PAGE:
Wildfire by Garrett Leigh
September 8, 2022
Heart Eyes Press
Review by Kate H.
Wildfire is Garrett Leigh’s most recent contribution to In Vino Veritas series (an extension of the Vino & Veritas series), which in turn is just part of Sarina Bowen’s World of True North, all set in Vermont. Sounds complicated? The good thing is each book is intended to stand alone, multiple authors write independently for each series, and you can pretty much dip in wherever you want. But if you read more than one, you will notice overlapping characters and places, a strong sense of local identity, and the feeling that Vermont is a great place to go to figure things out, including love.
Leigh is always good at creating distinct characters, and the way that both Kai and Joss’s points of view are expressed so differently through their alternating first-person point of views is riveting. Kai has been living with PTSD for a little less than a year, and while he has methods of coping, he also has moments where he just can’t be alone. When Joss arrives at Vino & Veritas to create a dinner menu for the gay wine bar, Kai is sleeping on his friends’ couch most nights, unable to deal with the night by himself. Joss is a vibrant, chaotic British chef who lives a life so itinerant that no one expects him to stay for more than the summer. He has ADHD and non-verbal Tourette Syndrome, and his inner monologue is as witty as his dialogue – rife with self-admonishment, regret, confidence, redirection, and a “take me or leave me” attitude that turns out to reflect a little more deeply his feelings about relationships.
One of the things I like about the way Leigh represents disability in this novel is that it is neither inspiration nor competence porn. She shows the minute by minute and day by day – the up and down. Kai laments several times to himself that he should learn more about ADHD. He has briefly studied a website with a long list of varied symptoms. He wants to understand, to be able to read Joss better, but he must realize the answers aren’t in a flat web description. We begin like Kai, learning the diagnosis of the two MCs, but the engaging first-person narratives fill out whole lives, feelings, and fears.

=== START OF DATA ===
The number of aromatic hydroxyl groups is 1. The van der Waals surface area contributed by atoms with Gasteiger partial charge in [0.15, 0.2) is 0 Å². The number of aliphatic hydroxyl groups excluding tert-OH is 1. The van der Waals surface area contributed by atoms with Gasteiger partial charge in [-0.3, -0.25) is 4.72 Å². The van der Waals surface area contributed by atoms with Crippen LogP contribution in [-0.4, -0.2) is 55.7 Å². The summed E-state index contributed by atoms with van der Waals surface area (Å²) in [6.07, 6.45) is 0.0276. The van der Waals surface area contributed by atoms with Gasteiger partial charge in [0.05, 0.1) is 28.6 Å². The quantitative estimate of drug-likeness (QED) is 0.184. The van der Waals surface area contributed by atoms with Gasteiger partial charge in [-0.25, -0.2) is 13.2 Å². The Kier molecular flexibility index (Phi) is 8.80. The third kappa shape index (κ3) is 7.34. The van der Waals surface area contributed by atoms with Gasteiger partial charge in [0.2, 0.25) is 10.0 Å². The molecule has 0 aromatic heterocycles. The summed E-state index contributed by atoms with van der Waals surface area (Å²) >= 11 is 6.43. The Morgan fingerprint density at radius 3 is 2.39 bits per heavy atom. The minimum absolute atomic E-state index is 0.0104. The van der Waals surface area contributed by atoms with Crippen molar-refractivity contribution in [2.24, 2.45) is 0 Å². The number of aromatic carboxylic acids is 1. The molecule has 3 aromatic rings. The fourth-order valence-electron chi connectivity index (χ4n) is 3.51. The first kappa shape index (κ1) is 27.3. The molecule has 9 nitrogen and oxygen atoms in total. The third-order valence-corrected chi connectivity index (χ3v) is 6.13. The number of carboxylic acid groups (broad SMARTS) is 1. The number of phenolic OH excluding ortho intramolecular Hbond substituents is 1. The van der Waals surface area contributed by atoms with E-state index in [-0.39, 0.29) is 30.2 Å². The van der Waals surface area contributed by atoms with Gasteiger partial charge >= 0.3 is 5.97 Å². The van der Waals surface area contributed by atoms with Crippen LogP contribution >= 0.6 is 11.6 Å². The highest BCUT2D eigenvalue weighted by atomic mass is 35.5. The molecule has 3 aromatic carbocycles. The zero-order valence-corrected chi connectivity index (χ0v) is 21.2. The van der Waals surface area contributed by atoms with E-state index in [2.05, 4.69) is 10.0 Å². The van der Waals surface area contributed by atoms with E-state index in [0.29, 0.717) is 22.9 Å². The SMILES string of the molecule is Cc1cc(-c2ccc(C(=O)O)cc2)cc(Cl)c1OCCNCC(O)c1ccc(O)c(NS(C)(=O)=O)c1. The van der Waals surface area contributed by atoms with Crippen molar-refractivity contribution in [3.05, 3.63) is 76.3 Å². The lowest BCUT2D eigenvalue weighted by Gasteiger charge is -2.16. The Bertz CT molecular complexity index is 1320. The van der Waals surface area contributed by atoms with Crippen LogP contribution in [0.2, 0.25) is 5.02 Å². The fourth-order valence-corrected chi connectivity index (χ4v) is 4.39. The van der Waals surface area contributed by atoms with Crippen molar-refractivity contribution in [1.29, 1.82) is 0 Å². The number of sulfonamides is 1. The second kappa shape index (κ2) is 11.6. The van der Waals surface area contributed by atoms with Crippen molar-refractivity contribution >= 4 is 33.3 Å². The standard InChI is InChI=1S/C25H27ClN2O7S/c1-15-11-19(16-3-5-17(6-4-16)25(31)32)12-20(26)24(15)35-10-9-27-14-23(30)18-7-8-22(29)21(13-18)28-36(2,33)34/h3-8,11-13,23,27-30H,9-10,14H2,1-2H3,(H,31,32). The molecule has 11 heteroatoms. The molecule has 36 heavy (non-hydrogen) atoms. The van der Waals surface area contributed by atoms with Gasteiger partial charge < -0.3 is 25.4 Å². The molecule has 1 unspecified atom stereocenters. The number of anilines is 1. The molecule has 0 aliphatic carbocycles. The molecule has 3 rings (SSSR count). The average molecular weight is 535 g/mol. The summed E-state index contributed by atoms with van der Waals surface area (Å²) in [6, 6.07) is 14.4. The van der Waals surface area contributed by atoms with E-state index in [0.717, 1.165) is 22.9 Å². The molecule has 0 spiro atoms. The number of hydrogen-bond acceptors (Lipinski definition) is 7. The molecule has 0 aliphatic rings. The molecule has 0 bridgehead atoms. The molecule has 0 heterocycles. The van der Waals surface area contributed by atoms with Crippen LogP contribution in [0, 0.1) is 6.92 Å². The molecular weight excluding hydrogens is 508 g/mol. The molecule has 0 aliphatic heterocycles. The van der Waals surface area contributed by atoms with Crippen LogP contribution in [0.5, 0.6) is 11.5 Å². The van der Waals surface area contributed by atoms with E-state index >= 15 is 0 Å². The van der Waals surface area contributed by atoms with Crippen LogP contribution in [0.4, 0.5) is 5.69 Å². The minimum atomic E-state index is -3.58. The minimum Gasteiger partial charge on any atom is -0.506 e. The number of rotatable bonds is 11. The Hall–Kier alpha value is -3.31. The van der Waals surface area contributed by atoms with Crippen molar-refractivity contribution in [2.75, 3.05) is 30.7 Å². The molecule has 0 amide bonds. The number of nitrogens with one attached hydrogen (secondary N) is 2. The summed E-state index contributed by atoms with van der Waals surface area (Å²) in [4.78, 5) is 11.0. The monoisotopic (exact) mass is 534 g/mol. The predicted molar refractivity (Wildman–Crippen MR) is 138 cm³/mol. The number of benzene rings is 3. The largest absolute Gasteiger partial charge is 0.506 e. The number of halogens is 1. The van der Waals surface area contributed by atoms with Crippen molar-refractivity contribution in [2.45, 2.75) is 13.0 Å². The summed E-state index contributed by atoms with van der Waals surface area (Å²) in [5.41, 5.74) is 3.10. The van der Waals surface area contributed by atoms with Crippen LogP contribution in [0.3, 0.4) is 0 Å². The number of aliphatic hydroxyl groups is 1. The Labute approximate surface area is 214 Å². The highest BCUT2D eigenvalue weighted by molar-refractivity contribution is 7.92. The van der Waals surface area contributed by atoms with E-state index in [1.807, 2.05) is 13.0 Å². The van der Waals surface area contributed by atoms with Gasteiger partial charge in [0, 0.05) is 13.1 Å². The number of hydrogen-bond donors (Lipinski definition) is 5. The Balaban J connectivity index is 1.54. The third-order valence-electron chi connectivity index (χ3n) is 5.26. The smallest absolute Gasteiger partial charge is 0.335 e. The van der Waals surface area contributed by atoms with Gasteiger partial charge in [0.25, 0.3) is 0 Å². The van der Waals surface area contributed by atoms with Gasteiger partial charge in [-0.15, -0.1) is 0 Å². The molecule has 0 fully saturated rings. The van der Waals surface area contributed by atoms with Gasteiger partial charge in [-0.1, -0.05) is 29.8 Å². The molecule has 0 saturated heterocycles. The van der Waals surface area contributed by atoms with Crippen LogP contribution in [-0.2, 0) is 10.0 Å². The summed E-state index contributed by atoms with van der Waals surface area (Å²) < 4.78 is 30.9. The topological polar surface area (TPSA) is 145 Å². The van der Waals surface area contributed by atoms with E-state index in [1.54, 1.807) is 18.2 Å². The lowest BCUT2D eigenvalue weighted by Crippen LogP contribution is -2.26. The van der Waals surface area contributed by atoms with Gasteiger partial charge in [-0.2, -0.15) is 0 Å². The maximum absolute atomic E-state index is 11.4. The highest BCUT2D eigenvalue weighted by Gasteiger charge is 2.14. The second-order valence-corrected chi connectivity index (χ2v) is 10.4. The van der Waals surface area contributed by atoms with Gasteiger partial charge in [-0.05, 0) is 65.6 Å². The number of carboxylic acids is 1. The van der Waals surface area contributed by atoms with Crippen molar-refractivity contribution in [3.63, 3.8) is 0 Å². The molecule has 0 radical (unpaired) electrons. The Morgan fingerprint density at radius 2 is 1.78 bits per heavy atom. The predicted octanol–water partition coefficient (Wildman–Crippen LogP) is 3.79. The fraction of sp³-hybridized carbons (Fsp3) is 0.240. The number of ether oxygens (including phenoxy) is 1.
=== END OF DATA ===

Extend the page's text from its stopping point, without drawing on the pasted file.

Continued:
In the novel, Kai begins believing he is straight. He owns a cabin but is living above a gay wine bar since his PTSD emerged. However, it is not until he and Joss become first roommates and then friends, that he begins to realize his attraction to Joss and realize that his sexuality might be unfinished business. Joss, who is used to moving from place to place, recognizes a connection with Kai that goes beyond simple attraction. In turn, Kai sees Joss as energy and sunshine:
“Joss has a face that was made for laughing. Maybe even a soul. He tips his head back, hair falling out of its knot and down his spine. It’s still wet from the shower, so it doesn’t catch the rays so much, but somehow I see every shade of gold.”
The gentleness with which Kai’s “experimentation” begins is swoonworthy and escalates as the weeks progress.
I so enjoyed this novel. The plotting was a little loose – the main questions are how will Kai deal with his sexuality and when will Joss leave? There was one major event near the end that felt predictable and overdetermined, but it doesn’t really detract from the whole. I loved these characters and the way they were together and I was dreading summer’s end by chapter 6.
CW: depression, ADHD, PTSD, suicidal ideation